Although Akira Kurosawa has always been most well-known due to his jidai-geki (period drama) films, many people tend to overlook his films set in the modern era. Some of these films are easily his best, such as 1952's Ikiru, 1963's High and Low, and 1949's Stray Dog.

Kurosawa, who has always been known to incorporate "Western" ideas into his films, tackled noir with Stray Dog. The film was heavily inspired by French mystery novelist Georges Simenon, who was most famous for creating Inspector Jules Maigret. In Kurosawa's mind, Stray Dog was a failure at a Simenon-like film, although he did warm up to it a bit more later in life.

The film itself serves as both a detective story and as social commentary on the general condition of life in postwar Japan (one can also make a case for a coming-of-age film of sorts). Toshirô Mifune plays young police detective Murakami, who has his gun stolen on a crowded bus during a heatwave (the heatwave adds some extra tension to the film, as it almost seems to be a force acting against the police). Murakami is incredibly shamed by this, and the capture of the thief/thieves involved quickly becomes an obsession, particularly when the possibility that the gun has been used in a few recent crimes is introduced.

Murakami is eventually assigned to work under senior police detective Sato (Takashi Shimura) to catch the criminal(s) involved. Sato primarily serves as a mentor to Murakami, teaching him how to act in certain situations, etc. However, as the film progresses, we find that in many ways, Murakami begins to identify with the person he's pursuing.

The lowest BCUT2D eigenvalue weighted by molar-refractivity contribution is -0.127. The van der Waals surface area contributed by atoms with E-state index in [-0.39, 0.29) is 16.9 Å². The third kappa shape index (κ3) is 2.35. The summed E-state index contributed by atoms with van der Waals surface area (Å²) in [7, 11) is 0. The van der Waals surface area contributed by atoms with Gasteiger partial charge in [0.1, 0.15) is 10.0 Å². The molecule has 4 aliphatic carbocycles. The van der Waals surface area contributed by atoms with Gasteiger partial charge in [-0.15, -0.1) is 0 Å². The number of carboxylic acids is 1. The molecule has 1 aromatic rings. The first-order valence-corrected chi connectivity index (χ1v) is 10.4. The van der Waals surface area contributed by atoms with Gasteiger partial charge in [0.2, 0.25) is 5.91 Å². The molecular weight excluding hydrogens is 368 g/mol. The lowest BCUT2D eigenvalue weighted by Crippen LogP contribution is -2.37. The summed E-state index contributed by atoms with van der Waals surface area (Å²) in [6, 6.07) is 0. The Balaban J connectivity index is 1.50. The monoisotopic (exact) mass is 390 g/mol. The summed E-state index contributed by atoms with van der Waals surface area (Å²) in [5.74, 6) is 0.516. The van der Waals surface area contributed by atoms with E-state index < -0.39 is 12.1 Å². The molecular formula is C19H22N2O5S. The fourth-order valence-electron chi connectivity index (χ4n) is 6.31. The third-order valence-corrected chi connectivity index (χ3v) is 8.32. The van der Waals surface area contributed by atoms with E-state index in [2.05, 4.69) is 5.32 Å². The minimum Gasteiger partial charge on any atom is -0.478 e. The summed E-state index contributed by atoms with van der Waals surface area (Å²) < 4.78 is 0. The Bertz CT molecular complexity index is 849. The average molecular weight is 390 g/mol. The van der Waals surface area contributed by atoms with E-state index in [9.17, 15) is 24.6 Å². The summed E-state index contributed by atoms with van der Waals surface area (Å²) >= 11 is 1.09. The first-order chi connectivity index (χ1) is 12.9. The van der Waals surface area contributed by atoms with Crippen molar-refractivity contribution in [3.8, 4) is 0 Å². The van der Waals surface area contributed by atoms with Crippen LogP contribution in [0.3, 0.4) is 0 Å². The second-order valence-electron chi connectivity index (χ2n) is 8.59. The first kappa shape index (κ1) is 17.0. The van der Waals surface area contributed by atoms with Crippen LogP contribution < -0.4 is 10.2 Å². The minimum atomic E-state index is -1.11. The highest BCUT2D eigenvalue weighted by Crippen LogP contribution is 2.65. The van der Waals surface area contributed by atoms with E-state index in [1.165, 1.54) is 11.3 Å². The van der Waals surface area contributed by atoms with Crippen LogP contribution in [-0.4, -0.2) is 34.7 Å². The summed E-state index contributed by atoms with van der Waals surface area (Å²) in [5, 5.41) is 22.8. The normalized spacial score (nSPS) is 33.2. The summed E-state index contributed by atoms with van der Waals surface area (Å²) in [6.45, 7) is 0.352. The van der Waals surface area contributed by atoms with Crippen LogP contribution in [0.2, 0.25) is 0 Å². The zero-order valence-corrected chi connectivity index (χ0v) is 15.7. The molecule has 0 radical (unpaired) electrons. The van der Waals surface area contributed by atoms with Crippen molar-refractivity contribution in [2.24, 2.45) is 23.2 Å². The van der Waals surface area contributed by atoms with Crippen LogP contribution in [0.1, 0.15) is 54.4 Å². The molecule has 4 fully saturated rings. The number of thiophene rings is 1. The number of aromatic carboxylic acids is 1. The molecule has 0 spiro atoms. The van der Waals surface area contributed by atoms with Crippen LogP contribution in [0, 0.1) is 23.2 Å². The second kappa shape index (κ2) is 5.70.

The social commentary aspect is really a big part of what makes this film so interesting. We see plenty of veterans from World War II, just sleeping wherever they can find shelter. The general populace just seems to move about, completely aimless and anonymous. The people are struggling for both an identity and a more meaningful purpose in life. One might also say that Murakami's theft of his gun symbolizes Japan's virtual "emasculation" as a nation because of its defeat in World War II.

Overall, many consider this to be Kurosawa's first masterpiece. It comes highly recommended, although one will have to put up with a bit of somewhat deteriorated picture and sound (not "bad" by any means, and Criterion has done a wonderful job of cleaning it up, but just as a slight warning). Still, it works wonderfully as both a detective movie and a social commentary on postwar Japan (and perhaps as a coming-of-age story).

Also, I don't know why, but this film was pretty hard to review, as it's one of those films that one must see rather than go into lengthy reviews about.